Guest Post by Matthew Arguin, Assistant Curate-Coordinator of Outreach and Evangelism at Bishop Cronyn Memorial Church, Diocese of Huron, Anglican Church of Canada. This post was originally the content of a sermon Matthew delivered on August 25, 2013. Old Testament: Jeremiah 1:4-10 New Testament: Luke 13:10-17 Now the word of the Lord came to me saying, ‘Before I formed you in …
Written by Dr Rod Thompson, Principal of Laidlaw College, NZ
Originally posted at the Laidlaw College site here. Thank you to the college for permission to re-post.
You can find more information about the Theology, Disability, and the People of God conference that was held at Carey Baptist College here.
One of the best conferences I have been to in my life took place at Carey Baptist College from 1-3 July. It was the Theology, Disability and the People of God Conference, co-hosted by Laidlaw and Carey Baptist Colleges, with special guests Professor John Swinton (from the University of Aberdeen in Scotland) and Professor Amos Yong (from Regent University in the USA) as key-note speakers. About 120 people attended each day.
Most conferences are stimulating intellectually, however this gathering was also moving emotionally and deeply challenging as we asked questions about the practices of churches and other communities – including Colleges – that cause people to sense that they belong within that community. What does it mean to belong in a community? John Swinton argued that we know we belong in a community if, when we are absent, we are missed. To be missed. To have a place in the minds and hearts of others in the community. This is more than inclusion. This is belonging.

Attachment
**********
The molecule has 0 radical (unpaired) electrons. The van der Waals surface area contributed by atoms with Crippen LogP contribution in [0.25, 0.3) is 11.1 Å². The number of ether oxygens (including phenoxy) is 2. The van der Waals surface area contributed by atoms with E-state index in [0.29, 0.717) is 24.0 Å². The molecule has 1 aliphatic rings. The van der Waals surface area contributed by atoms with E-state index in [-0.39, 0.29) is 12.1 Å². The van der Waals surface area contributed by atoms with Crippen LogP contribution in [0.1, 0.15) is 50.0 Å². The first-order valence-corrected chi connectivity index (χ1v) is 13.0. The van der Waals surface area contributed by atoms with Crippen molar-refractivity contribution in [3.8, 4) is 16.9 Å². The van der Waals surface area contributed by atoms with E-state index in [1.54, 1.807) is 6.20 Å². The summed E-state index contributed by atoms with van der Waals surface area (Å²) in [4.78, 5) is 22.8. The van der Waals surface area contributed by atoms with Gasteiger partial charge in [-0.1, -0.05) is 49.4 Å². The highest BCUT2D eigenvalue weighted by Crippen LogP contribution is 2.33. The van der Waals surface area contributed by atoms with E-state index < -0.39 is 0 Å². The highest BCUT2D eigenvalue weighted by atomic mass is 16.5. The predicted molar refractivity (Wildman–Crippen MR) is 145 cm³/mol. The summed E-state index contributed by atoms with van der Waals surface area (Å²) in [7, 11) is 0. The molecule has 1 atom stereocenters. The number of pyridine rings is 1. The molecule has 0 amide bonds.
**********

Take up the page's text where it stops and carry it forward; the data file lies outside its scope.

A number of us from the Laidlaw College community participated in the conference. Papers were presented by myself and other members of Laidlaw’s community. And we were privileged to mingle and speak with many working within the disability sector throughout the conference.
John Swinton has recently written a book entitled Dementia: Living in the Memories of God, in which he explores what it means to be human, particularly in light of debilitating loss of memory and identity, such as seems to occur for those who have dementia. Swinton’s book is wonderful and I highly recommend it to you.
To see what John has to say about dementia, ageing, identity and friendship click on the video below.
Laidlaw College Principal, Rod Thompson and Pentecostal Theologian, Amos Yong met for a video interview after the Theology, Disability and People of God Conference held at Carey Baptist College in July in New Zealand where Amos was one of the keynote speakers. As well as reflecting on the highlights of the conference, they discussed Pentecostal Theology, its challenges and the uniqueness of its tradition.
Much of the conversation relates to Pentecostal experience and theology, but for the part of the conversation specifically related to healing and curing watch from 9:10 to 12:33 in the video, and for a fascinating exploration of embodied ways of knowing and “knowledge of the heart” watch from 19:42 to 22:42.
If you can’t see the video below, click here to watch it.